Индоевропейское языкознание и классическая филология – XIX. Материалы чтений, посвященных памяти профессора Иосифа Моисеевича Тронского
Proceedings of the International Conference, St. Perersburg, 22–24 June, 2015
The paper examines the notions 'animate' and 'inanimate' which are often used in Latin textbooks in order to explain prepositional or nonpreposotional use of the ablative case of the nouns in the function of 'Ablativus auctoris' or 'Ablativus instrumenti/causae/rei efficientis' with passive verbs. I conclude that the 'animacy' of nouns in Latin is less regularly expressed by grammatical means and less stable than in Russian and should be considered a semantic category rather than a formal grammatical category.
Longus’ novel “Daphnis and Chloe” contains an episode based on a myth unique to the extant classical literature although well known in other cultures - the myth of a wild man who is unfamiliar with the mystery of sex and marriage and who gets acculturated under a woman’s guidance. Lycaenion instructs innocent Daphnis initiating him into the mysteries of Eros. The scene of Daphnis’ erotic initiation is compared to the earliest written record of this myth, i.e., the meeting of Enkidu, who lives among animals and does not know how to speak, with the temple prostitute Shamhat; other examples from world mythology are also presented. This myth, forced out of the Classical Greek literature, was claimed by Longus in the sophistic context about the relations between nature and art, village and city, peasants and noblemen Mundane on the surface, the story about a shepherd and a shepherdess is grounded on a fundamental for the mankind’s culture myth, presumably forced out of the Classical Greek literature. By means of literary structure and imagery the author not only demonstrates the distance between nature and human culture but shows an apparent sympathy toward the first member of this opposition, something which the ancient myth does not have and cannot have. Thereby it creates the mediation between the opposites characteristic for the myth whereas on the basis of a secondary myth appears a literary archetype of a pastoral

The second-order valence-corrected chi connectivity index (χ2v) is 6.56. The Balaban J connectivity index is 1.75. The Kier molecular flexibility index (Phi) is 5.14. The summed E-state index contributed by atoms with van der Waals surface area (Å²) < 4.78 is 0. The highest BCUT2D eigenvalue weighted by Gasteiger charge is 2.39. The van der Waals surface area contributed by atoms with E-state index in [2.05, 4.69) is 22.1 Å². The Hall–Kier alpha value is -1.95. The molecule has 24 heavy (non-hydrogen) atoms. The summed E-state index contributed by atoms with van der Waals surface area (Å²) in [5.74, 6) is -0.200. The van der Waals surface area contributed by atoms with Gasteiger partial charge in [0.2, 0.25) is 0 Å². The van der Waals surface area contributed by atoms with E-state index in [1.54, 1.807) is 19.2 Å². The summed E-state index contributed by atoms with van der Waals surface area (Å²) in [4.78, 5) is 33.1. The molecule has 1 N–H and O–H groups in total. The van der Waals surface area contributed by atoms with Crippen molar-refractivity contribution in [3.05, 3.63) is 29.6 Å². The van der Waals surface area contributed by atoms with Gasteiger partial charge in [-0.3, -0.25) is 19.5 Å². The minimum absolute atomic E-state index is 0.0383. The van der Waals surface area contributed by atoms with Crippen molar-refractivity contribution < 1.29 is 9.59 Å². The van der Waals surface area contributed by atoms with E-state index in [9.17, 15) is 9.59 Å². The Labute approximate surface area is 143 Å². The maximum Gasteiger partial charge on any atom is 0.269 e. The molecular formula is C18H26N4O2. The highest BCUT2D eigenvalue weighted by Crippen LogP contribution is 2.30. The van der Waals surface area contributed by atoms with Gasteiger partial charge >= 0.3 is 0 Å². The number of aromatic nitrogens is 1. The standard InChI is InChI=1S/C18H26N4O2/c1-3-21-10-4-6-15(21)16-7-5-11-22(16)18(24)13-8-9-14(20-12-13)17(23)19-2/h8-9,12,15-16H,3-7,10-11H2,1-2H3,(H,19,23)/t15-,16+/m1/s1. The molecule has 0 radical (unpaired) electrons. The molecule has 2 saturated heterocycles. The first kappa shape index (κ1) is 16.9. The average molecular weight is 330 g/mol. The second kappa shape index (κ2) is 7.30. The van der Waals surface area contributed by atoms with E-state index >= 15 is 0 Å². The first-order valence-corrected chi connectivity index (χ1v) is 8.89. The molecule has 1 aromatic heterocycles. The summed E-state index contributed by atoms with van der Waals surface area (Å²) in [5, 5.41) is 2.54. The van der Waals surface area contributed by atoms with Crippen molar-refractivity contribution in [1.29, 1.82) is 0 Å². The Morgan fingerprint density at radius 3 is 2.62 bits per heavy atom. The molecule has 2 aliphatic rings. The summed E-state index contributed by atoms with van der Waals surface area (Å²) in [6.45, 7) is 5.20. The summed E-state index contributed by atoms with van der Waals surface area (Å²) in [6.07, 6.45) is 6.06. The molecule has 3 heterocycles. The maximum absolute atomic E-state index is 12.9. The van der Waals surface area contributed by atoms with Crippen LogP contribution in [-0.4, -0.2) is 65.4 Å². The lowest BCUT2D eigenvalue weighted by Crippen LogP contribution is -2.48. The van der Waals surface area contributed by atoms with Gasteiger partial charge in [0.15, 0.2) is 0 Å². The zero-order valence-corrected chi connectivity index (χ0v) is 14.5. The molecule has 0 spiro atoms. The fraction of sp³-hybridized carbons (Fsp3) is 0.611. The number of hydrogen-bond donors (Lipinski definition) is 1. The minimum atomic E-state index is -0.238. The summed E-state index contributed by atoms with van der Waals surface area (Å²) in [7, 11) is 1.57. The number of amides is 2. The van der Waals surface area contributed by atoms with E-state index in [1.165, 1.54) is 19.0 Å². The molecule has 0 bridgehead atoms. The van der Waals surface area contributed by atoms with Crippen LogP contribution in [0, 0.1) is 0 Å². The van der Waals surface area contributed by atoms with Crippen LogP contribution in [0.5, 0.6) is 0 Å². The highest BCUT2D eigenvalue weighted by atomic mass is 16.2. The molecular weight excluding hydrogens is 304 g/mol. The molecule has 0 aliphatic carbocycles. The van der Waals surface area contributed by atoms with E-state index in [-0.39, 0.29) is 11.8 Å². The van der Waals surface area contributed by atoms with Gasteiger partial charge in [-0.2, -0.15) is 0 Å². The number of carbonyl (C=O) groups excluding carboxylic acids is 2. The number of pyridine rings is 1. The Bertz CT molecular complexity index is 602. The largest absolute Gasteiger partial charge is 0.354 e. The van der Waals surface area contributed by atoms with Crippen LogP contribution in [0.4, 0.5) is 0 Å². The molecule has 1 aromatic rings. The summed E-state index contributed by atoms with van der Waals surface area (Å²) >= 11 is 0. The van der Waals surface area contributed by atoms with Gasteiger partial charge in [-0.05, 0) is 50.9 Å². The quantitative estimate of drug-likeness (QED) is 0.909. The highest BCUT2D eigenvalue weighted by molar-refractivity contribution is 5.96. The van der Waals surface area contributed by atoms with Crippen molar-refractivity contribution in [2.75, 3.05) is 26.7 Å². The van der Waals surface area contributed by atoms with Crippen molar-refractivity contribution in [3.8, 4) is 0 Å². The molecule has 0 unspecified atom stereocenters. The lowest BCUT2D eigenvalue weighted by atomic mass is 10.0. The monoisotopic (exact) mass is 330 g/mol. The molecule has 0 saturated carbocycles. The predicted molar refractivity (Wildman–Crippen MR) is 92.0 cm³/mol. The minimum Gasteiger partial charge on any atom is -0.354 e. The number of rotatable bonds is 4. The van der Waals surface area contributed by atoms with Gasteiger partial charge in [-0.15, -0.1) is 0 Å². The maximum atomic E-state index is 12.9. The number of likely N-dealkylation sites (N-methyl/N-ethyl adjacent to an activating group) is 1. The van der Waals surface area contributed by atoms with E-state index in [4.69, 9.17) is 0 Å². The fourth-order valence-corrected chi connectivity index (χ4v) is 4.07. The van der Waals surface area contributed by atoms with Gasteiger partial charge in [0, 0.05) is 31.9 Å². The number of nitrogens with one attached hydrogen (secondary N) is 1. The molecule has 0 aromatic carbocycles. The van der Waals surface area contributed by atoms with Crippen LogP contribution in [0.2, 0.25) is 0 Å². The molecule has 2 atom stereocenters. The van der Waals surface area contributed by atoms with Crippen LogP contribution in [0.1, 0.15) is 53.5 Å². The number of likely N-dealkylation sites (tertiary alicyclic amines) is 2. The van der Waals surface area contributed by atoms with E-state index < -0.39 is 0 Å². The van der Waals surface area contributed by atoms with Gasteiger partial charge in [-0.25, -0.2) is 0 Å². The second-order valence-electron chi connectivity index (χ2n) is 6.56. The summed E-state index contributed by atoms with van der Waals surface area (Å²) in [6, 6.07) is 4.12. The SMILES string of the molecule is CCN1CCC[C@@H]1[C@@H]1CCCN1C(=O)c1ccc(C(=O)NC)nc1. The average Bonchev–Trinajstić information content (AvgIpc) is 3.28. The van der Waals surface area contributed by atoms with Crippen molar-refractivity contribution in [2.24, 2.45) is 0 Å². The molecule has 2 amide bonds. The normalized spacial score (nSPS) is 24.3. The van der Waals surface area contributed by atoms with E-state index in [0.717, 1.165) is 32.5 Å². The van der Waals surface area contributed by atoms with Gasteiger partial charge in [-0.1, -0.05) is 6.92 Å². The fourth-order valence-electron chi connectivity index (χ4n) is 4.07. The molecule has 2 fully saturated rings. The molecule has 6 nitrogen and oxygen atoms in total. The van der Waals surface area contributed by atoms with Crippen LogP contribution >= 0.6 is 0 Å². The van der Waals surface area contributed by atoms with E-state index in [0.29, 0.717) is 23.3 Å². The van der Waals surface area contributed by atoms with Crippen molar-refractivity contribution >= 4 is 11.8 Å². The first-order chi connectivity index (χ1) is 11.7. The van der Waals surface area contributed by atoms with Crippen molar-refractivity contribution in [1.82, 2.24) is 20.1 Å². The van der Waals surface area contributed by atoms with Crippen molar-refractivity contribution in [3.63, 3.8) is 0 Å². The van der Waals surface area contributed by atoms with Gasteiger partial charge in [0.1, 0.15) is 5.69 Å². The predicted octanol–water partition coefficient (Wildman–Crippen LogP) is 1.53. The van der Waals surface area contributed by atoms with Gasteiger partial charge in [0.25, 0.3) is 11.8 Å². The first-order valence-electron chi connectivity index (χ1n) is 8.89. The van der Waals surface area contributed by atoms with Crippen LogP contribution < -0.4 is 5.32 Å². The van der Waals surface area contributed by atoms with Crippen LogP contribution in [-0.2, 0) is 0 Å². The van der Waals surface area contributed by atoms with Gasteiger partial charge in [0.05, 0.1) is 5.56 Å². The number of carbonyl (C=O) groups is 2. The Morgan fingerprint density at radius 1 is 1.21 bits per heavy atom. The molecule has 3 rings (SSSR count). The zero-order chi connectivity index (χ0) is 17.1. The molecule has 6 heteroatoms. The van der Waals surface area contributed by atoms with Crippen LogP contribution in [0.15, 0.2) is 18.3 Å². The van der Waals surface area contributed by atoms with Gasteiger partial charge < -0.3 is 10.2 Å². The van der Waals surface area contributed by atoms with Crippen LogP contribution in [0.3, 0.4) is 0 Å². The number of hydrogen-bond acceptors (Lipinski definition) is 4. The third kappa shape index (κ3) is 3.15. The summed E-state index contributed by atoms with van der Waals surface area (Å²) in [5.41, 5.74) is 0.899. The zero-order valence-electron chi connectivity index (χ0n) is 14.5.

The article deals with the “most famous word in the Septuagint” (J. Barr) – παρθένος translating Hebrew עַלְמָה in Isaiah 7:14. The author concurs with those who suggest that the semantic difference between the two words was greatly exaggerated in the two thousand years dispute between Jews and Christians. A model of lexical analysis based on the Prototype theory (Eleanor Rosch and others) is suggested to be more appropriate for studying semantic relationship between an original text and its translation than the traditional one. It is claimed that the prototypical meanings of the words παρθένος and עַלְמָה, as far as we can judge from our corpora, almost coincide. Using the Greek Pentateuch as a kind of “Hebrew-Greek dictionary” the translator of Isaiah had to choose between two possible translations for the Hebrew עַלְמָה: παρθένος and νεᾶνις. The factors that might affect his choice are investigated. Probably, the word νεᾶνις was rejected because of its associations with the concept ‘servant’. The choice of παρθένος may have influenced the rendering of the Hebrew tenses by the Greek in Isaiah 7:14.